When the three came together Hunter was freelancing as a Flash programmer, Deakin was both a graphic designer and part-time DJ and Maclean was working on 3D virtual worlds and models for architects. Despite their completely different backgrounds, they found that their work clicked because they had one key thing in common: they all thought about user-experience.
"We were all thinking about how to navigate space, but from different backgrounds," says Hunter. "In the early days, we did an awful lot of web stuff and a bit of straightforward graphic design and illustration. Fred developed a graphic design style for his club posters. It was for screen-printing. He separated out colours of drawings he'd done using photographs as a basis. Flash was just emerging and it translated to the format really well. The web stuff really took off."
Breaking the mould
The trio had an illustrative style to call their own and, importantly, it was one that worked extremely well on the web. "We were in the right place at the right time," adds Hunter. "No-one else was doing that style at the time and we were distinct in the market place. It really worked."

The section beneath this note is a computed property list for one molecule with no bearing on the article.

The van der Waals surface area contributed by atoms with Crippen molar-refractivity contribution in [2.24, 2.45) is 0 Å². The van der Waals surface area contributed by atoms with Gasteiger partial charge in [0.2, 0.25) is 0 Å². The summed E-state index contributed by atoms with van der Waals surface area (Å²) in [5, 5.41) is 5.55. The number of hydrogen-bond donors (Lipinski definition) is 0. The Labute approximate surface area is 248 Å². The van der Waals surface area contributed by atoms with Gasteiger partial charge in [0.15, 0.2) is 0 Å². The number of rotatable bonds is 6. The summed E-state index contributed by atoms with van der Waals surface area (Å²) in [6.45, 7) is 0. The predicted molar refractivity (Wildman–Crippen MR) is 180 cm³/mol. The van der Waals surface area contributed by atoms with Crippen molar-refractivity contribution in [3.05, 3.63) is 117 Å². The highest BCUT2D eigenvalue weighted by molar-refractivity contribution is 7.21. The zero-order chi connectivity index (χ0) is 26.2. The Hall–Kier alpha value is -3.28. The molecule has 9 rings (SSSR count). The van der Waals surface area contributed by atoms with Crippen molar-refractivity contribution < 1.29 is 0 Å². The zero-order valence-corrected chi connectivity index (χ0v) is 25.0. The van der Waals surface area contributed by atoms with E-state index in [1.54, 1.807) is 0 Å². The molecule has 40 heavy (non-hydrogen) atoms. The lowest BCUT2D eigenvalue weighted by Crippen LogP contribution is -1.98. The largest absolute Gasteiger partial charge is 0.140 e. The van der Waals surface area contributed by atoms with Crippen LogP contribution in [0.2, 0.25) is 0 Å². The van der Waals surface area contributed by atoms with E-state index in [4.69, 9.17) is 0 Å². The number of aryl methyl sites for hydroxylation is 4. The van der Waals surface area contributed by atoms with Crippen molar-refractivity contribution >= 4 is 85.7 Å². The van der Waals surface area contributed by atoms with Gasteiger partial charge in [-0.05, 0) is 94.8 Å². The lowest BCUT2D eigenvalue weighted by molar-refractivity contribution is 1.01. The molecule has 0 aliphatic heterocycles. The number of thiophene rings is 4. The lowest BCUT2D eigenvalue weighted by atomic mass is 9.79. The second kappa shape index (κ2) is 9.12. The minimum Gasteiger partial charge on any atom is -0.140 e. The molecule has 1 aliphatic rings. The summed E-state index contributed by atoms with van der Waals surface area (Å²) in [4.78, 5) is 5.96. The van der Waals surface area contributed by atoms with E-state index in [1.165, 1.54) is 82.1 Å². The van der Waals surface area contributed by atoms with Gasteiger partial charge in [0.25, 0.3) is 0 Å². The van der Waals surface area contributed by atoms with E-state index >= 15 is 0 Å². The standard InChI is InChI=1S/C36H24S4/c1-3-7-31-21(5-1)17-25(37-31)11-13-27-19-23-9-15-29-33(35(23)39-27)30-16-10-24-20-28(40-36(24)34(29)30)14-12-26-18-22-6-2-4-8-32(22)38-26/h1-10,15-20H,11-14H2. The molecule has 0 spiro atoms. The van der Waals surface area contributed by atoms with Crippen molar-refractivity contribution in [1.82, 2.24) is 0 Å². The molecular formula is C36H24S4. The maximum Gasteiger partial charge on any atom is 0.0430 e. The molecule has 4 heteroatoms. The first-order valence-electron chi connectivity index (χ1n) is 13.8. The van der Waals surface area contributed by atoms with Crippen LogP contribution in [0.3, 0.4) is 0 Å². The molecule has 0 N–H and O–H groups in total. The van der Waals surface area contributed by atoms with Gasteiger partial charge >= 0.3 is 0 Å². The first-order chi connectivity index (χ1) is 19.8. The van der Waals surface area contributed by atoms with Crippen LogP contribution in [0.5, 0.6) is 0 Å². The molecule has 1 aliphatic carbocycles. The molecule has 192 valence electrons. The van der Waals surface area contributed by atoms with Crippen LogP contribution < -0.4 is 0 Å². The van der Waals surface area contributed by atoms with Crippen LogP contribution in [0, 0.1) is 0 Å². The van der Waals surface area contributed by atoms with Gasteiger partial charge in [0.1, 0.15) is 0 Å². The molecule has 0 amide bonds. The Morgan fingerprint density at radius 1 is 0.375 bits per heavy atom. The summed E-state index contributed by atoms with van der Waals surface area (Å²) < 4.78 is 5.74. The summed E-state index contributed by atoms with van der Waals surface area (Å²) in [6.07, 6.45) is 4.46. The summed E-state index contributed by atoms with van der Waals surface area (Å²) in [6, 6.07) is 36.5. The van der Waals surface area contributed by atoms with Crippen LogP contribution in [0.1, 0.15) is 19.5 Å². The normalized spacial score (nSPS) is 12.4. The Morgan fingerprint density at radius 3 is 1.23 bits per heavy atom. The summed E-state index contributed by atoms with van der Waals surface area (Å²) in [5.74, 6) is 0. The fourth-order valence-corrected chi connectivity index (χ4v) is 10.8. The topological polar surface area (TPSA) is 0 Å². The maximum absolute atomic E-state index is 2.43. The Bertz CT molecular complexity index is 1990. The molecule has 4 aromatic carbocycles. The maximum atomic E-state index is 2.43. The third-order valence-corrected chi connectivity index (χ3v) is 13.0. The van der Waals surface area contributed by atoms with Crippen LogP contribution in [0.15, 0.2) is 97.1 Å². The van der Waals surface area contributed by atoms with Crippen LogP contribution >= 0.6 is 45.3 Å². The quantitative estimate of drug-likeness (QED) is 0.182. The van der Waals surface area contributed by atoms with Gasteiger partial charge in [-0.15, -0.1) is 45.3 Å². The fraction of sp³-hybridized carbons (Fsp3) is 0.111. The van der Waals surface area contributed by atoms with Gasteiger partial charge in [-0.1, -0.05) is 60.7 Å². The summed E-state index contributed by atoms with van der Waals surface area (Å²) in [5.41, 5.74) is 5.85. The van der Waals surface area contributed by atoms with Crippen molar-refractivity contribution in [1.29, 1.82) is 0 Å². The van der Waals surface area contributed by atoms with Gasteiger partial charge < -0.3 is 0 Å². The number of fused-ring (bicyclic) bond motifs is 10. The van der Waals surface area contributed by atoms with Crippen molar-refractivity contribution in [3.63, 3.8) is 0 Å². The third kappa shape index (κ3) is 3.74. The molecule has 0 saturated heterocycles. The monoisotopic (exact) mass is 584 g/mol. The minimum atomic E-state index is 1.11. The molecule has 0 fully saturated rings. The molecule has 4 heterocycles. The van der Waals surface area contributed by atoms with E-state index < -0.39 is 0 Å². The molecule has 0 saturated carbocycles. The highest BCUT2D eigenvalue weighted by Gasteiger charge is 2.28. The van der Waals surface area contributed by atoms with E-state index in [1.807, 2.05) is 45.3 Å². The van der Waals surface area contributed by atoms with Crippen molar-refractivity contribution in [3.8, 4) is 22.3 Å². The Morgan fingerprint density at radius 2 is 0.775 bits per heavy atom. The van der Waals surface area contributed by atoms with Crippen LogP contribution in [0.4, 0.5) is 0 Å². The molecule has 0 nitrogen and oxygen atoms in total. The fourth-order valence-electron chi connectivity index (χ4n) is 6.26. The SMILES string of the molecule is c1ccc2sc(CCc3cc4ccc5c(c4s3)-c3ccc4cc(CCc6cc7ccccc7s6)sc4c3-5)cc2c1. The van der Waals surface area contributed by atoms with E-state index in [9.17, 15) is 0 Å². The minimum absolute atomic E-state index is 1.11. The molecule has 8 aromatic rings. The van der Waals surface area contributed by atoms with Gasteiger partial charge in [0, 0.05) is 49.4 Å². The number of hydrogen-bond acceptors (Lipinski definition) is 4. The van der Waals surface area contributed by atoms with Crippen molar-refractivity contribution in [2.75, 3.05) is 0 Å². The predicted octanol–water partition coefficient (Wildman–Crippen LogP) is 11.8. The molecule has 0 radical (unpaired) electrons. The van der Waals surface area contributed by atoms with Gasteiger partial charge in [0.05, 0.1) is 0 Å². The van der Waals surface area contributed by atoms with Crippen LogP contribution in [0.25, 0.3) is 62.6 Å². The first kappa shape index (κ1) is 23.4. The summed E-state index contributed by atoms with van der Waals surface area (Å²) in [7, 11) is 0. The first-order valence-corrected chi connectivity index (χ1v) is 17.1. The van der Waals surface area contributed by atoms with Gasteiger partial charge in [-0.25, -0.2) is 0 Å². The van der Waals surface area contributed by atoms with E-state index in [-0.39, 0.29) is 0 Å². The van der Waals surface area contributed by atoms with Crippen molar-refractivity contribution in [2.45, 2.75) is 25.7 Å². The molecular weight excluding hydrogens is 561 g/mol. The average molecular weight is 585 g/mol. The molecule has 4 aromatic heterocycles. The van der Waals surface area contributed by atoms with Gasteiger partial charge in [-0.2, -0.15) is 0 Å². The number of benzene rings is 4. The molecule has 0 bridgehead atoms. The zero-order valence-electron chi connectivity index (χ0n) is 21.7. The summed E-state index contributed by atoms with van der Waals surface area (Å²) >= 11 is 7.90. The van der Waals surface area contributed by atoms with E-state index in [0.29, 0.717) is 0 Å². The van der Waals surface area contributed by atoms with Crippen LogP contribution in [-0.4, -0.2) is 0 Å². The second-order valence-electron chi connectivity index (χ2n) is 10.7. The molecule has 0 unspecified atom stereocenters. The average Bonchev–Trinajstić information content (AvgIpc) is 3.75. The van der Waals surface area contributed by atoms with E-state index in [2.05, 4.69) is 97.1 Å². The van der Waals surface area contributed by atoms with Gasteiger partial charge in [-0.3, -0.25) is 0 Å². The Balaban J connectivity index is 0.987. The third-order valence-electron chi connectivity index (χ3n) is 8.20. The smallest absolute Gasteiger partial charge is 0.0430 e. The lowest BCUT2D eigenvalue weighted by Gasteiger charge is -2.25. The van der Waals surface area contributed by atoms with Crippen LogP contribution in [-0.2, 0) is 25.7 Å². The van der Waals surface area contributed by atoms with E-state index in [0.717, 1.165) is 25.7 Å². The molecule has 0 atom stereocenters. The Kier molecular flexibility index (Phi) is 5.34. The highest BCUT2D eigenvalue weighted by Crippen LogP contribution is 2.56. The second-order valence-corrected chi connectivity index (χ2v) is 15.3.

Then, of course, there's Lemon Jelly, a band consisting of Nick Franglen and a certain Airside cofounder, Fred Deakin. The crossover involved stood the design company in good stead. Franglen allowed Airside to view Lemon Jelly as a self-initiated in-house project and roll out an enormous scope of work, from live visuals and merchandise to record sleeves and DVDs.
"It's been very good to prove to people, when we were still a very young company, that we could do something on quite a large scale, think of big ideas and roll them out across many different media," says Hunter.
The downside of Lemon Jelly was that, at one point, people pigeonholed Airside as specialists in flat colour illustration and nothing else. "I think we've transcended that now," says a relieved Hunter. "We've just done some photographic idents for Sony Bravia that we're really proud of. It's hard to get those jobs, because the people that come to us tend to want the brightly coloured, flat colour stuff - which we're happy to do - but we also need to break out of that. We're always happy to get jobs where we can break the mould."
And break the mould they have. Airside now employs eight other permanent members of staff, has a regular group of freelancers and works with advertising agencies such as Mother, Bartle Bogle Hegarty, McCann-Erickson and Wieden + Kennedy. Clients include Orange, Coca-Cola, MasterCard, Sony and EMI; institutes such as the Royal College of Art and the Science Museum; and artistic individuals such as musician Richard Ashcroft and photographer Nadav Kander. So what exactly do they specialise in?
"We specialise in having really good ideas and creating mind-blowing experiences," affirms Hunter. "We enjoy the challenge of whatever comes our way. We've always said that it's all about the idea, not the implementation. We never really worry about technology or how we're going to do something.